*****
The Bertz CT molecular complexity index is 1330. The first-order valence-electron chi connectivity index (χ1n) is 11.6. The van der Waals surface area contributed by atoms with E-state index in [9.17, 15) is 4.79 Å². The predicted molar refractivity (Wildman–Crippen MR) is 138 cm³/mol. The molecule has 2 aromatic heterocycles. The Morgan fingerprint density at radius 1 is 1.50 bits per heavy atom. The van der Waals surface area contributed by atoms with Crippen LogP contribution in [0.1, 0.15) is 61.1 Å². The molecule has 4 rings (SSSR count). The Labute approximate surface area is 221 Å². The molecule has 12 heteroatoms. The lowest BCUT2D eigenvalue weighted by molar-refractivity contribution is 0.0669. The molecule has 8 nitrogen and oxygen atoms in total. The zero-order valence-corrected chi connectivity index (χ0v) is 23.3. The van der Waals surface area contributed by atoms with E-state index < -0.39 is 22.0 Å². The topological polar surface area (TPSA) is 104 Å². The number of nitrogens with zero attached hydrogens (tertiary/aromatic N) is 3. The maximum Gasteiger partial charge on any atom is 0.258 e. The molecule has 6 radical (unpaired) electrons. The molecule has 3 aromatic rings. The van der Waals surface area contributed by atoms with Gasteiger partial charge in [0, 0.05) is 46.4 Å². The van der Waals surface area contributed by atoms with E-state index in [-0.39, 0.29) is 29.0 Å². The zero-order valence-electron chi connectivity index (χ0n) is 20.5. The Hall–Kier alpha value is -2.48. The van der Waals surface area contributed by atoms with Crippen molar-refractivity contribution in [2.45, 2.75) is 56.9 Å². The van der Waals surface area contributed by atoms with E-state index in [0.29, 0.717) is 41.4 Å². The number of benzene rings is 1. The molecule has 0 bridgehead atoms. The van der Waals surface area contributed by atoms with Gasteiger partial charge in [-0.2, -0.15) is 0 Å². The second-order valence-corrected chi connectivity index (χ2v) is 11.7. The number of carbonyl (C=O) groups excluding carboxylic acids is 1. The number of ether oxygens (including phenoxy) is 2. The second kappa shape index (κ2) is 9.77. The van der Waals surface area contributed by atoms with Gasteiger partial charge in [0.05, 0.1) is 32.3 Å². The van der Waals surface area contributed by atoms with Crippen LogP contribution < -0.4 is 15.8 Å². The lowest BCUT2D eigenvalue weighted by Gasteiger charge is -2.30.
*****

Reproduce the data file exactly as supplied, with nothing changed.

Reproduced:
The Bertz CT molecular complexity index is 1330. The first-order valence-electron chi connectivity index (χ1n) is 11.6. The van der Waals surface area contributed by atoms with E-state index in [9.17, 15) is 4.79 Å². The predicted molar refractivity (Wildman–Crippen MR) is 138 cm³/mol. The molecule has 2 aromatic heterocycles. The Morgan fingerprint density at radius 1 is 1.50 bits per heavy atom. The van der Waals surface area contributed by atoms with Crippen LogP contribution in [0.1, 0.15) is 61.1 Å². The molecule has 4 rings (SSSR count). The Labute approximate surface area is 221 Å². The molecule has 12 heteroatoms. The lowest BCUT2D eigenvalue weighted by molar-refractivity contribution is 0.0669. The molecule has 8 nitrogen and oxygen atoms in total. The zero-order valence-corrected chi connectivity index (χ0v) is 23.3. The van der Waals surface area contributed by atoms with E-state index < -0.39 is 22.0 Å². The topological polar surface area (TPSA) is 104 Å². The number of nitrogens with zero attached hydrogens (tertiary/aromatic N) is 3. The maximum Gasteiger partial charge on any atom is 0.258 e. The molecule has 6 radical (unpaired) electrons. The molecule has 3 aromatic rings. The van der Waals surface area contributed by atoms with Gasteiger partial charge in [0, 0.05) is 46.4 Å². The van der Waals surface area contributed by atoms with E-state index in [-0.39, 0.29) is 29.0 Å². The zero-order valence-electron chi connectivity index (χ0n) is 20.5. The Hall–Kier alpha value is -2.48. The van der Waals surface area contributed by atoms with Crippen molar-refractivity contribution in [2.45, 2.75) is 56.9 Å². The van der Waals surface area contributed by atoms with E-state index in [0.29, 0.717) is 41.4 Å². The number of benzene rings is 1. The molecule has 0 bridgehead atoms. The van der Waals surface area contributed by atoms with Gasteiger partial charge in [-0.2, -0.15) is 0 Å². The second-order valence-corrected chi connectivity index (χ2v) is 11.7. The number of carbonyl (C=O) groups excluding carboxylic acids is 1. The number of ether oxygens (including phenoxy) is 2. The second kappa shape index (κ2) is 9.77. The van der Waals surface area contributed by atoms with Gasteiger partial charge in [0.05, 0.1) is 32.3 Å². The van der Waals surface area contributed by atoms with Crippen LogP contribution < -0.4 is 15.8 Å². The lowest BCUT2D eigenvalue weighted by Gasteiger charge is -2.30.